And the study goes on to say a third of British people are at risk of heart disease because of a lack of exercise.

Now if you look at the date my last blog post you’ll see I’m guilty of a lack of blogging activity!

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Feline fine  – I have no exercise statistics for cats

My observations would simply be that if you don’t really like exercise then it’s hardly going to be a regular part of your life (just like the “strict diet” we’ve all announced we’re going on at some stage and which usually lasts the best part of one morning).

We are told two million Brits are apparently not meeting government targets of how physically active we should be.

Government targets? Yes, apparently they do exist for fitness. (Take a look at the NHS-recommended ones here.)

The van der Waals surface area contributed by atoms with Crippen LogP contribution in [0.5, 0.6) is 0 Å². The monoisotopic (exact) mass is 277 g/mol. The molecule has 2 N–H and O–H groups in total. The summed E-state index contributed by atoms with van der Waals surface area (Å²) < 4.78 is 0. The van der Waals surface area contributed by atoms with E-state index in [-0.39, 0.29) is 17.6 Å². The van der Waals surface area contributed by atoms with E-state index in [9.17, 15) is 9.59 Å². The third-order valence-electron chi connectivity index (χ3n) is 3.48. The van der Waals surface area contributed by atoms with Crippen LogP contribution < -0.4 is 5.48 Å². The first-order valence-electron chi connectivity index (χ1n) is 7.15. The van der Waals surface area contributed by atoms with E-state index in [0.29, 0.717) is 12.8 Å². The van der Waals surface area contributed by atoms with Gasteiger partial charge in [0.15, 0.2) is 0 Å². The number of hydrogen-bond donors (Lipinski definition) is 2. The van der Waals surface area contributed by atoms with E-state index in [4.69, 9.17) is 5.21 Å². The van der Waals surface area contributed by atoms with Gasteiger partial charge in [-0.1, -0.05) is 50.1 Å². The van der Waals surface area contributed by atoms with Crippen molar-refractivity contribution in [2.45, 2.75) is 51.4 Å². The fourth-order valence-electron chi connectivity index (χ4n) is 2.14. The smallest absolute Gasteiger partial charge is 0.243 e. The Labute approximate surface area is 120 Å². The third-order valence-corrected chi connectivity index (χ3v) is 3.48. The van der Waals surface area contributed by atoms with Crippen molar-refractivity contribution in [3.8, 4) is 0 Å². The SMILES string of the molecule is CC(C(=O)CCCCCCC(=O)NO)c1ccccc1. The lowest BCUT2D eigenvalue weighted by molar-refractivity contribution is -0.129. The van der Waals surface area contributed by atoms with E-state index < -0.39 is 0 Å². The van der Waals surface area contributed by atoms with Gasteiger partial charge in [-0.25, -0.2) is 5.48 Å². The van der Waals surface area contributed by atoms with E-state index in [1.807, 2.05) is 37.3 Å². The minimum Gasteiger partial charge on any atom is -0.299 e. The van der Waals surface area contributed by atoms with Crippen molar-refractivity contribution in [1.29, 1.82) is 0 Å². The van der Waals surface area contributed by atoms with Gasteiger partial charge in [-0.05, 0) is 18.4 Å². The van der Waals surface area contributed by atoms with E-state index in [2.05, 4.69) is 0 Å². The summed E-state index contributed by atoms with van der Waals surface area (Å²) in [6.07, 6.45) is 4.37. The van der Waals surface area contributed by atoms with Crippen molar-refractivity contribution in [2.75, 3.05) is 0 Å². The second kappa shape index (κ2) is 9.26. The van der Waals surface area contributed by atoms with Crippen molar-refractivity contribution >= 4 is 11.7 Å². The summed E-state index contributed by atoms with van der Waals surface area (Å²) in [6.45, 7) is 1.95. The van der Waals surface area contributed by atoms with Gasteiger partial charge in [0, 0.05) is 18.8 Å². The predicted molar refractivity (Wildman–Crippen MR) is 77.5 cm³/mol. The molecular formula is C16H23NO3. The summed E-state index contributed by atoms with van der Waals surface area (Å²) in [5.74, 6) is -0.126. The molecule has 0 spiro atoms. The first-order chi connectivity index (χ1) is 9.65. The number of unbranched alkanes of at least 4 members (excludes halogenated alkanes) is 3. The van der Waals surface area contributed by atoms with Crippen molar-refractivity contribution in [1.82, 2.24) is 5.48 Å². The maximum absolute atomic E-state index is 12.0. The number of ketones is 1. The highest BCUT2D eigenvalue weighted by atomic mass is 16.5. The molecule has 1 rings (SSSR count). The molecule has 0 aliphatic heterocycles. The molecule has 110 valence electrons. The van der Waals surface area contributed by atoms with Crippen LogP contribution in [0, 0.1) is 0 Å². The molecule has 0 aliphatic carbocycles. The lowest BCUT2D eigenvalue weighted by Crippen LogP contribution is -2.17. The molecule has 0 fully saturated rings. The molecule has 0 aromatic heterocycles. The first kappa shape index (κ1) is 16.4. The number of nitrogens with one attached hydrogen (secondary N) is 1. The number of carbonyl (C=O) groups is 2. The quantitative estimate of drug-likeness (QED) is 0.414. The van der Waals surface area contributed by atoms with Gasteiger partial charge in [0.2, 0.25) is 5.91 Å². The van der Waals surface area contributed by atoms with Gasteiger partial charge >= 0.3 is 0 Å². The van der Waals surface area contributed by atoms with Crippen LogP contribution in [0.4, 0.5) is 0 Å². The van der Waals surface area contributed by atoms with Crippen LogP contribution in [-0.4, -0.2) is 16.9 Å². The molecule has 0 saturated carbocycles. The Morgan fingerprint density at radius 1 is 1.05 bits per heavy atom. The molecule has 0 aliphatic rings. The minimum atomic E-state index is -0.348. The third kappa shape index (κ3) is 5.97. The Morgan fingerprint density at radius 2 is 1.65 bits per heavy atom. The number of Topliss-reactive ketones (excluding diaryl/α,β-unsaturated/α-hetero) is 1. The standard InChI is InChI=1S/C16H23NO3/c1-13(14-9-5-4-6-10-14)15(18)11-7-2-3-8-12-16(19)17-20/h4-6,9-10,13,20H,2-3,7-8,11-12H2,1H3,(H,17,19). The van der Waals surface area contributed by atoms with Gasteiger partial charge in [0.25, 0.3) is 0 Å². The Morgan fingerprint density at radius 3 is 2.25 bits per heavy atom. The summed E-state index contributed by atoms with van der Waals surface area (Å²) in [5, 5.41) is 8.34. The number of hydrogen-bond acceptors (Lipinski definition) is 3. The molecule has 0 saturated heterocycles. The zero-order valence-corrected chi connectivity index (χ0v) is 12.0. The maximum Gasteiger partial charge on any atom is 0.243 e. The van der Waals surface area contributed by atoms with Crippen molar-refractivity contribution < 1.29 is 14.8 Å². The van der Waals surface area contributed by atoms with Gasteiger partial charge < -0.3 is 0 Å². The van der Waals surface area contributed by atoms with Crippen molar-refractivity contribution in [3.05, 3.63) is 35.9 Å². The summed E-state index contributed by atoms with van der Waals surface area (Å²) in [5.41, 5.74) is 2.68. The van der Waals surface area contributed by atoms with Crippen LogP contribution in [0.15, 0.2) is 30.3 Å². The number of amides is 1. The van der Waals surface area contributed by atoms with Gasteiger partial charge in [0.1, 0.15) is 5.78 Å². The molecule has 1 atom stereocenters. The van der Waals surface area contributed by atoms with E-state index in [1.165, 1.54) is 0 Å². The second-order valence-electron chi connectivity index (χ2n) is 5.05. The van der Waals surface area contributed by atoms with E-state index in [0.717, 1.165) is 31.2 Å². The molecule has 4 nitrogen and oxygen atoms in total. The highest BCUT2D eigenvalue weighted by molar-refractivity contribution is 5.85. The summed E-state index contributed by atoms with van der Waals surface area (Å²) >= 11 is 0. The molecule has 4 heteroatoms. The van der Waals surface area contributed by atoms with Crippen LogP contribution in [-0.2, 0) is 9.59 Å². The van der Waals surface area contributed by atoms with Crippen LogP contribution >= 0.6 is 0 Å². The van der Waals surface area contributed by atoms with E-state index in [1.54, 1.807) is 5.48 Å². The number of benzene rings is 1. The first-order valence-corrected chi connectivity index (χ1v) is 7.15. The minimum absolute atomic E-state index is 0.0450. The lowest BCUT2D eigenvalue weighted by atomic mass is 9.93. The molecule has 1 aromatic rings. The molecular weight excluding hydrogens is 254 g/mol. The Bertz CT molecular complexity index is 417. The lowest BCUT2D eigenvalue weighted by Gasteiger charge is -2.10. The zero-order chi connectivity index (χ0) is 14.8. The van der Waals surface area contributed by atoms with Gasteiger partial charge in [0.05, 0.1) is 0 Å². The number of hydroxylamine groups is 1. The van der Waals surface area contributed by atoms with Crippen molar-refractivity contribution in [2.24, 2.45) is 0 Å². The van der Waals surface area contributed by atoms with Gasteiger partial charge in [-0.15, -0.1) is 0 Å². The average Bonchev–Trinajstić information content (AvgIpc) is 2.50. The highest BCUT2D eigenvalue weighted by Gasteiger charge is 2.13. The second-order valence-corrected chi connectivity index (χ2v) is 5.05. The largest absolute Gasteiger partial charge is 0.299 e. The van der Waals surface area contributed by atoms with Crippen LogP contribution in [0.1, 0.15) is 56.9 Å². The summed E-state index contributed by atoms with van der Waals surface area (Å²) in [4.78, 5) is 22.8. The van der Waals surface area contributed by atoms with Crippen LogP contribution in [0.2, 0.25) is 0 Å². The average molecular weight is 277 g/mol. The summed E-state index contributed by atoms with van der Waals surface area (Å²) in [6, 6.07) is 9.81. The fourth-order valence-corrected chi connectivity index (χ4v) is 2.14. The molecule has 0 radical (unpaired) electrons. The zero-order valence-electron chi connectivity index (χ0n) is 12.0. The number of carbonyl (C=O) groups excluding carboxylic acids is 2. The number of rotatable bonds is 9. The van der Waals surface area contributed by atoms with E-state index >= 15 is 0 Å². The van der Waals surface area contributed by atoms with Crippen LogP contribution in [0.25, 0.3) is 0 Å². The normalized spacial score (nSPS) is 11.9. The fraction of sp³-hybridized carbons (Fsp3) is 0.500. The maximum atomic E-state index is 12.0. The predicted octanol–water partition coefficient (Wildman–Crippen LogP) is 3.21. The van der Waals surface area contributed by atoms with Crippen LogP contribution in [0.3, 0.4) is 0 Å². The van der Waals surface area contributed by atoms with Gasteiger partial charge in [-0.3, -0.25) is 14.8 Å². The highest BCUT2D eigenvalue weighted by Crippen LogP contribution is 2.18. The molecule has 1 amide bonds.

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Nobody LIKES burpees

The idea of the government telling us to get fit and healthy (almost Orwellian!) – once inspired me to write an article for BBC News on how MPs get fit. Do they practice what their employers preach?

Of course I’m going to come back to why it’s women who are taking significantly less exercise.

I don’t see a marked lack of females when I do my Guerrilla training. If anything the men are outnumbered, especially in the morning classes and at weekends.

So what’s happening?

After all, this report has highlighted the fact that even “active” people are at risk if they don’t do vigorous exercise.

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No it’s  the other way round

Now while I’ve yet to meet anyone who actually enjoys doing things like star jumps and burpees – it’s stuff like that that can really make the difference – and, as many women will testify, gives them more body confidence when they hit the town or get into their bikinis!